This will be my last article of 2016 as I am taking a couple of weeks off to return to England and spend Christmas with my family. I mention that not because I expect any of you to care, but to explain why this week’s article will deal with the prospects for energy markets in 2017 a couple of weeks earlier than is customary.
Before we get into what to expect next year, though, it is worth looking back on 2016 and seeing what lessons we can learn from the two big energy markets, oil and natural gas. Both are markets that are frequently volatile, but even taking that into account this year has been one of wild swings.
(Click to enlarge)
(Click to enlarge)
After starting the year virtually in freefall both natural gas (top) and WTI (bottom) turned around in the first quarter and have since more than doubled in price. In both cases, though, fundamentals have actually changed little and it appears that the anomaly was the low point early in the year. Yes, we have an agreement from OPEC but that came recently once the move up was almost over and has not yet taken effect. Similarly natural gas has benefitted from the beginning of exports and many power plant conversions coming on line, but inventory builds are still the norm. It seems clear that the fears that drove WTI below $30 and natural gas to around $1.60 were overdone.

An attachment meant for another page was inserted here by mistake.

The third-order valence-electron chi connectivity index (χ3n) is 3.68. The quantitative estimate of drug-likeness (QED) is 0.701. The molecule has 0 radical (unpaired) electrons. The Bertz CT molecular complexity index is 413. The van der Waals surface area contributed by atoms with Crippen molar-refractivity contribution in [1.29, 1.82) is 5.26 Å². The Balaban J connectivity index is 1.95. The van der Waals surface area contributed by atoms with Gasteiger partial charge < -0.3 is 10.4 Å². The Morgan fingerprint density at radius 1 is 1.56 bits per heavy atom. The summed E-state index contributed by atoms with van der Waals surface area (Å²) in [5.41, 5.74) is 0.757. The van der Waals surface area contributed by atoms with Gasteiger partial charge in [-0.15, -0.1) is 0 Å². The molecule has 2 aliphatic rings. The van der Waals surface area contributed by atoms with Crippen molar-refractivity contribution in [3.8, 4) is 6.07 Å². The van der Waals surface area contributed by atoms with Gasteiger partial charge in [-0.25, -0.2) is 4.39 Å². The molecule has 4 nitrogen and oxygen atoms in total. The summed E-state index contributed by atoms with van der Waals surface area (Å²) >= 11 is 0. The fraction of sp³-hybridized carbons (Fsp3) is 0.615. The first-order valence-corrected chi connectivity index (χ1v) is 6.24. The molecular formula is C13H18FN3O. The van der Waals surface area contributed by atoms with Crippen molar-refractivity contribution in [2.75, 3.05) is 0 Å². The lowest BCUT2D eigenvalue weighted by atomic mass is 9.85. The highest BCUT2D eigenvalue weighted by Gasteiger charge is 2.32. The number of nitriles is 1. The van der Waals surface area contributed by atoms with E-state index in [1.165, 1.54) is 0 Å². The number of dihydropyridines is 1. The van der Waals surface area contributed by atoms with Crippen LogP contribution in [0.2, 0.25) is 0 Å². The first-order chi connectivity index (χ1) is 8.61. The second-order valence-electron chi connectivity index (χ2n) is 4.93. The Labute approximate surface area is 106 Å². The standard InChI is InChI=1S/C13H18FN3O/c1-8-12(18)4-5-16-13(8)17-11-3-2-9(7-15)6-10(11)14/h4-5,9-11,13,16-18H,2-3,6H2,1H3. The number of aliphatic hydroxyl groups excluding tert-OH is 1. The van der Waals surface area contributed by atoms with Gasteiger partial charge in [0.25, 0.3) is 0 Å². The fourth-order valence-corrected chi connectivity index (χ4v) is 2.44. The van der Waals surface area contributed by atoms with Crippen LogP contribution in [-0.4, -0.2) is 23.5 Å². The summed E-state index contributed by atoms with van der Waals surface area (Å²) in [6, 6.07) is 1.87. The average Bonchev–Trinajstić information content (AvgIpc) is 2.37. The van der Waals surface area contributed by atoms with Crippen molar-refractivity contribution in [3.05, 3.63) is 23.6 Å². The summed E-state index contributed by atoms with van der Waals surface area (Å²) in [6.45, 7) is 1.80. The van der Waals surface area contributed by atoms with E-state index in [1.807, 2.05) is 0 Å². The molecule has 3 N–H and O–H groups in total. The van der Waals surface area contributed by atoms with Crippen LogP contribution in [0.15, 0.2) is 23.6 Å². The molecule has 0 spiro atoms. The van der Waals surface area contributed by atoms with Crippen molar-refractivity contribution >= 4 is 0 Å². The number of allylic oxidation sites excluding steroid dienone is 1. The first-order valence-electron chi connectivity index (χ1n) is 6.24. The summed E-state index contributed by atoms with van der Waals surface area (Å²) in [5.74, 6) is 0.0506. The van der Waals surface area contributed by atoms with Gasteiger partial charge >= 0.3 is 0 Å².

I guess the lesson to be learned from the first half of the year, therefore, is an old one…when fear dominates the market and is the motivation for a move, opposing that move is the only sensible thing to do. Markets always overreact and tend to revert to the mean. The trader or investor that understands that has a huge advantage.
So, how do we apply that lesson in our analysis of what 2017 may bring? I learned a long time ago that one time Yankees manager, Casey Stengel, was right when he said that “Predictions are hard, especially those about the future”, and that that is definitely the case with energy markets. That said, though, given where we are now and what has caused us to get here we can have a stab at predicting at least the next few months for WTI and natural gas.
Basically what has pushed WTI to current levels is the opposite of fear…hope. The hope is that the OPEC deal will hold and have a real effect on global supply. There is also hope that the “Trump Effect” will boost growth in the U.S. and therefore elsewhere. In both cases,…